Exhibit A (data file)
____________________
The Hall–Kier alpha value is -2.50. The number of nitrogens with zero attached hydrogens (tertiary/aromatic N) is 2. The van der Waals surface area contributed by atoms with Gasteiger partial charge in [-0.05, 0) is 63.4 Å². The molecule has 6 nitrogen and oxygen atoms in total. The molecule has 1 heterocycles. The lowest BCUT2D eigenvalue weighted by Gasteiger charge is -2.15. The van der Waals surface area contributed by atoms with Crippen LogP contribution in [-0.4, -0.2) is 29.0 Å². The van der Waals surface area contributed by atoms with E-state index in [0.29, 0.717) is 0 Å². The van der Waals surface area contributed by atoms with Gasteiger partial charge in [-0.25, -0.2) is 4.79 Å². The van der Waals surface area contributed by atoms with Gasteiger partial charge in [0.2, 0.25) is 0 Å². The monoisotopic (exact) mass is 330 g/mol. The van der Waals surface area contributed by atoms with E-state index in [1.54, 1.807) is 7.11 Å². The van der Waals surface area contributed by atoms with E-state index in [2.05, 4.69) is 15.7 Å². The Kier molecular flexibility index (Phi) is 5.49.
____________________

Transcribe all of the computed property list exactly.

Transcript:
The Hall–Kier alpha value is -2.50. The number of nitrogens with zero attached hydrogens (tertiary/aromatic N) is 2. The van der Waals surface area contributed by atoms with Gasteiger partial charge in [-0.05, 0) is 63.4 Å². The molecule has 6 nitrogen and oxygen atoms in total. The molecule has 1 heterocycles. The lowest BCUT2D eigenvalue weighted by Gasteiger charge is -2.15. The van der Waals surface area contributed by atoms with Crippen LogP contribution in [-0.4, -0.2) is 29.0 Å². The van der Waals surface area contributed by atoms with E-state index in [0.29, 0.717) is 0 Å². The van der Waals surface area contributed by atoms with Gasteiger partial charge in [-0.25, -0.2) is 4.79 Å². The van der Waals surface area contributed by atoms with Gasteiger partial charge in [0.2, 0.25) is 0 Å². The monoisotopic (exact) mass is 330 g/mol. The van der Waals surface area contributed by atoms with E-state index in [1.54, 1.807) is 7.11 Å². The van der Waals surface area contributed by atoms with E-state index in [2.05, 4.69) is 15.7 Å². The Kier molecular flexibility index (Phi) is 5.49.